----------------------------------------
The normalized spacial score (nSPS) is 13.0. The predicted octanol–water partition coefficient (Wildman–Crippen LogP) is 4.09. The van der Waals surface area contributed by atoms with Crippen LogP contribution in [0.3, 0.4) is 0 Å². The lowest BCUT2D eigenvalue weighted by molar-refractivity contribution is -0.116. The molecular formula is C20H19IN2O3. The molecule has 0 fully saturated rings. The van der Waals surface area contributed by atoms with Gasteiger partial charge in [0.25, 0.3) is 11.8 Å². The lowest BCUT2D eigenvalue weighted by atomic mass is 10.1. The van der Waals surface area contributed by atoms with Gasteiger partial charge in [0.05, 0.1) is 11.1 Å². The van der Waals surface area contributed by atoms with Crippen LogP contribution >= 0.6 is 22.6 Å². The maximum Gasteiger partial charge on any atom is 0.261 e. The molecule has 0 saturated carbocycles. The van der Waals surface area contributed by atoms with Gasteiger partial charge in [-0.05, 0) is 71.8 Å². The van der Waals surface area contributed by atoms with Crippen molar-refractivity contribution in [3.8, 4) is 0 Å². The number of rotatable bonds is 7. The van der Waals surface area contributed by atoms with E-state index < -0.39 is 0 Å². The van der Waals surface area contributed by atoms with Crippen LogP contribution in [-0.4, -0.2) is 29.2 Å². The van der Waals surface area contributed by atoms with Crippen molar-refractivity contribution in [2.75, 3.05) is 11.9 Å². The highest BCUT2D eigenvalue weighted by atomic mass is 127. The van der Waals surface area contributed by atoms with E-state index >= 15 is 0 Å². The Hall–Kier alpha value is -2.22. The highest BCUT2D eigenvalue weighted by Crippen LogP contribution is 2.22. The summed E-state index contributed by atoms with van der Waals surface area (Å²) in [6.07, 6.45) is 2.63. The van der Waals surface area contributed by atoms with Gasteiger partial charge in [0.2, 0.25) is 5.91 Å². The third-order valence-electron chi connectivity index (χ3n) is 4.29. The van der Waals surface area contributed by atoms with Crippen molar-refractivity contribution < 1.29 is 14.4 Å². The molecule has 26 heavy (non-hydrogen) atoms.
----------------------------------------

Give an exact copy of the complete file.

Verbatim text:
The normalized spacial score (nSPS) is 13.0. The predicted octanol–water partition coefficient (Wildman–Crippen LogP) is 4.09. The van der Waals surface area contributed by atoms with Crippen LogP contribution in [0.3, 0.4) is 0 Å². The lowest BCUT2D eigenvalue weighted by molar-refractivity contribution is -0.116. The molecular formula is C20H19IN2O3. The molecule has 0 fully saturated rings. The van der Waals surface area contributed by atoms with Gasteiger partial charge in [0.25, 0.3) is 11.8 Å². The lowest BCUT2D eigenvalue weighted by atomic mass is 10.1. The van der Waals surface area contributed by atoms with Gasteiger partial charge in [0.05, 0.1) is 11.1 Å². The van der Waals surface area contributed by atoms with Crippen LogP contribution >= 0.6 is 22.6 Å². The maximum Gasteiger partial charge on any atom is 0.261 e. The molecule has 0 saturated carbocycles. The van der Waals surface area contributed by atoms with Gasteiger partial charge in [-0.05, 0) is 71.8 Å². The van der Waals surface area contributed by atoms with Crippen molar-refractivity contribution in [3.8, 4) is 0 Å². The number of rotatable bonds is 7. The van der Waals surface area contributed by atoms with E-state index < -0.39 is 0 Å². The van der Waals surface area contributed by atoms with Crippen LogP contribution in [-0.4, -0.2) is 29.2 Å². The van der Waals surface area contributed by atoms with Crippen molar-refractivity contribution in [2.75, 3.05) is 11.9 Å². The highest BCUT2D eigenvalue weighted by atomic mass is 127. The van der Waals surface area contributed by atoms with E-state index >= 15 is 0 Å². The Hall–Kier alpha value is -2.22. The highest BCUT2D eigenvalue weighted by Crippen LogP contribution is 2.22. The summed E-state index contributed by atoms with van der Waals surface area (Å²) in [6.07, 6.45) is 2.63. The van der Waals surface area contributed by atoms with Gasteiger partial charge in [0.2, 0.25) is 5.91 Å². The third-order valence-electron chi connectivity index (χ3n) is 4.29. The van der Waals surface area contributed by atoms with Crippen molar-refractivity contribution < 1.29 is 14.4 Å². The molecule has 26 heavy (non-hydrogen) atoms.